Thursday, June 21, 2012

Extremely Loud and Incredibly Close

As with the holocaust, films concerning the terrorist attacks of 9/11 should not be taken lightly, even if indirectly linked to the event. Stephen Daldry has made a film that has a lot to say, almost too much, ties up neatly at the end, almost too neatly, but definitely won't be taken lightly. A child's uniqueness, the near-obsessive way he deals with his father's death, and overall quest to make sense of the tragedy are half of this story; the actual tragedy itself plays second chair to the former(s) for most of the film, but through news reports and frantic phone calls, America is transported right back to that day, the worst day as it's often referred to, and even a decade later, not all of us are ready. 
Thomas Horn, in an epic breakthrough performance, plays Oskar Schell, an eleven-year-old boy whose life was turned upside down by the events of 9/11. His father (Tom Hanks) who is portrayed as he appears to Oskar with nothing short of demi-god status and larger than life, is killed in the collapse of one of the towers. While searching for pieces of his father in his closet some time later, Oskar comes across a small envelope labeled, "Black," which inside holds a key. As Oskar clings to the key as a link to his father which may unlock something, anything, that might bring the two together again, the film shows just how dedicated Oskar is to organizing his mission, hinting at his maybe-Asperger's Syndrome and alluding to New York's experience the morning of the terrorist attacks here and there. Sandra Bullock, Viola Davis, Max von Sydow, and John Goodman all shine in interesting supporting roles, but are mostly overtaken by the bigger issues of Oskar's feelings, experiences, and elaborate system to (symbolically) get his father back.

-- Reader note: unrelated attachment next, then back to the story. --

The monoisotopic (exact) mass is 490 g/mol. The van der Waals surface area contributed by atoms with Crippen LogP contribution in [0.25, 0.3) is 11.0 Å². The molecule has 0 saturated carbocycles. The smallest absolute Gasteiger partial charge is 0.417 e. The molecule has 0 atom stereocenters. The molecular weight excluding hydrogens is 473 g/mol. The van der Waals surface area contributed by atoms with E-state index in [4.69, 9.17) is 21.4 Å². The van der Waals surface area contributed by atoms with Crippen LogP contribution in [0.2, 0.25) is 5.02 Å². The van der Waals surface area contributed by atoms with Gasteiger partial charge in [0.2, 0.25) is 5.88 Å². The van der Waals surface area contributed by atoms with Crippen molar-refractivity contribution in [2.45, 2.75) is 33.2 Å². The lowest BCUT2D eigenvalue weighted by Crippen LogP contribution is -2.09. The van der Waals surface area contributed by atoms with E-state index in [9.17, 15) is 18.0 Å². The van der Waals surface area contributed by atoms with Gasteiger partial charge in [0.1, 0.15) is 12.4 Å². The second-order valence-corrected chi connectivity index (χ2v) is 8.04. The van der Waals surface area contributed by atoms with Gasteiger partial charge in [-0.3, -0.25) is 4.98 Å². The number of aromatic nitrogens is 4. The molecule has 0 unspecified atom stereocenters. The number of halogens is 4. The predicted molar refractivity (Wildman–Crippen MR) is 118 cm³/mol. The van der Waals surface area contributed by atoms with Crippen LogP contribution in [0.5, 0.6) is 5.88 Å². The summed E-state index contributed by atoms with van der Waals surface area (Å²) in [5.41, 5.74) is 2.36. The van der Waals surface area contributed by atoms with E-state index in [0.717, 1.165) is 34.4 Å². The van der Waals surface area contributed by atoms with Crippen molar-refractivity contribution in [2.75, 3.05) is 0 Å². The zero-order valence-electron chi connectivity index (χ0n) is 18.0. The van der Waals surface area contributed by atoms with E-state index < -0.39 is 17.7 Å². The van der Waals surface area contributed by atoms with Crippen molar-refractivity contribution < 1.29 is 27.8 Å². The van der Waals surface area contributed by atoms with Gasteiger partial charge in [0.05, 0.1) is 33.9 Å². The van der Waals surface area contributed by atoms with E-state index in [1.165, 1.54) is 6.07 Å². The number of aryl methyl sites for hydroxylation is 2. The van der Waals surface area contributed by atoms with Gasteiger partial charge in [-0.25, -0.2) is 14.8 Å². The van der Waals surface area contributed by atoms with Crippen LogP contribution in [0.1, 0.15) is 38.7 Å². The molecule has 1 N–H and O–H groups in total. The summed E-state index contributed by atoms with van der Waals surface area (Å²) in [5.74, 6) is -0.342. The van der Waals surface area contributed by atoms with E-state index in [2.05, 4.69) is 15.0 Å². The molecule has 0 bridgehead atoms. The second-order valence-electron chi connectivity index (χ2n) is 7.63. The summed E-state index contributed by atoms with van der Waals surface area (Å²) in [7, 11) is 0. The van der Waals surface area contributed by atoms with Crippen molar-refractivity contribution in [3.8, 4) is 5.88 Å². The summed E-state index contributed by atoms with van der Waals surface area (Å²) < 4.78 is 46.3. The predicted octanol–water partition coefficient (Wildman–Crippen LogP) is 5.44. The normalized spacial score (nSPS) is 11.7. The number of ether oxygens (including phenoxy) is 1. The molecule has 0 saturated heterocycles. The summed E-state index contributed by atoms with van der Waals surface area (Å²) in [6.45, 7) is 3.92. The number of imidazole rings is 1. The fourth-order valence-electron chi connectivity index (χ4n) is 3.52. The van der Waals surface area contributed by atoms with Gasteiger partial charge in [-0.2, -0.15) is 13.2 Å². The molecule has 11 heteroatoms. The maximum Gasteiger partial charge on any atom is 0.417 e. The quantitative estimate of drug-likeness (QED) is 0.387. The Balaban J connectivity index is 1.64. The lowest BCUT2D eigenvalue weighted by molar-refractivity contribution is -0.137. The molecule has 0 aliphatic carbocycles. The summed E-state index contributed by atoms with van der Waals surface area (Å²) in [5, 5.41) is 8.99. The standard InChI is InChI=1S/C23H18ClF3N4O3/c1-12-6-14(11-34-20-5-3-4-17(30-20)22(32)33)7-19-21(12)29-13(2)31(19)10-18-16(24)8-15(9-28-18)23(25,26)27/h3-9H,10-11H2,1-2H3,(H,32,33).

The film, though competently created, suffers from taking one main issue (Oskar's search for his father/remembrance of him) and branching it out into several other secondary ones that while seeming adequately interesting and relevant, really just eat up the clock, or serve to make Oskar's screen time feel overly bloated. The renter across the street. The Blacks in Brooklyn (Viola Davis and Jeffrey Wright). The numerous stories of the people Oskar encounters. At 129 minutes, the film definitely could have been slimmed down some, but instead each secondary issue is kept and ultimately tied up a little too neatly in the end. Where neatness is concerned, (and this might be where most other critics' beef with the film really lies)---just as Oskar's mother (Bullock) explains that one cannot make sense of 9/11, one also shouldn't try to illustrate it, organize it, or simplify it into a kitschy little scrapbook or collection of objects, which ultimately ends up happening here. 

The strongest moments then become the ones where the film steps outside that neatness and structure and allows unchecked emotion----Oskar's physical collapse as the first tower also falls; the mysterious quality of the renter; Oskar's breakdown that begins on the streets of Manhattan and continues in his mother's arms. Since we've been a little distanced from Oskar as a character, not just because he's slightly anxious or socially awkward but also because of a somewhat stiff and theater-esque speaking voice with which the narrative is explained, (which is not a criticism toward the actor but the director) these unrehearsed-feeling, true moments become crucial in our becoming invested. Like everyone else in the film, we'd like to get closer to Oskar Schell, and like him, we yearn for a catharsis that isn't possible and that no film, no story, will ever give us.